26 February 1778

    A boat party under the command of Captain John Barry captures four transports and the British schooner "Alert" at Fort Penn on the Delaware River.

    7 March 1778

    The Continental frigate "Randolph" engages the British ship-of-the-line "Yarmouth". Despite the frigates inferiority in armament, her crew wages a valiant fight and is on the verge of victory when her magazine ignites and blows "Randolph" to pieces. Out of a crew of 315 only 4 survive the blast and not until 1944 is another U.S. Navy vessel named "Randolph".

    9 March 1778

    The British warships "Ariadne" and "Ceres" capture the Continental sloop "Alfred" as she returns from France.

    27 March 1778

    Chased ashore on Point Judith, Rhode Island, by a British squadron, the crew of "Columbus" strips her of her sails and most of her rigging and abandons her. She meets a fiery demise at the hands of the British.

    31 March 1778

    The Continental frigate "Virginia" runs aground off Hampton,Virgina, during an attempted night passage into the Atlantic to avoid the British blockade.
    Battered by winds and high surf, she surrenders to the British the following day. Two years later she returns in the service of the Royal Navy, "Virginia" participates in the capture of Charlestown South Carolina.

    22 April 1778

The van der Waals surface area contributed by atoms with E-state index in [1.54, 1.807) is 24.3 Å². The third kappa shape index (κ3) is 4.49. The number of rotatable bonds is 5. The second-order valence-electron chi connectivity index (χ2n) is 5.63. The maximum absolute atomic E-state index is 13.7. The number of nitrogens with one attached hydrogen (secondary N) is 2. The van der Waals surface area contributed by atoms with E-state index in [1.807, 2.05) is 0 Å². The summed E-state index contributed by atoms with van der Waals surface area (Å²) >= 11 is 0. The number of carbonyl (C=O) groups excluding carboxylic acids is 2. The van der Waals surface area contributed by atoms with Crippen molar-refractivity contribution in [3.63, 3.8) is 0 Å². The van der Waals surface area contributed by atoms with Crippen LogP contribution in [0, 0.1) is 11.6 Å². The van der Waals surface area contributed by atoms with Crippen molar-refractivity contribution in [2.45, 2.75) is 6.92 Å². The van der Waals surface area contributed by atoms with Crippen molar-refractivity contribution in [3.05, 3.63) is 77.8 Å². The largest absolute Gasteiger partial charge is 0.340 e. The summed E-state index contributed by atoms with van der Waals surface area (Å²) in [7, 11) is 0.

Captain John Paul Jones takes a landing party from the sloop "Ranger" ashore at WhiteHaven, England, spiking the cannons of the harbor's defences and burning colliers in port. "Intrepid & bold... a small specimen of that Conflagration & distress, we have so often experienced from our Enemies," a Virginian in the Continental Congress say's in reference to Jones's daring raid.

    24 April 1778

    The Continental sloop "Independence", returning from a voyage to France in which she delivered diplomatic dispatches, is wrecked on a sandbar while attempting to enter Oracoke Inlet, North Carolina.

    24 April 1778

    The Continental sloop "Ranger" engages the British sloop-of-war "Drake" off Carrichfergus, Ireland, forcing the enemy to strike her colors after an hours battle. Two Americans and forty British sailors are killed.
    Fortitude.....The strength to persist...The courage to endure.

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    6 July 1778

    A French fleet under the command of Vice Admiral Charles Henry Comte d'Estaing arrives off Delaware, joining American forces. The French ships remain in American waters until November and engage in no combat actions.

    3 August 1778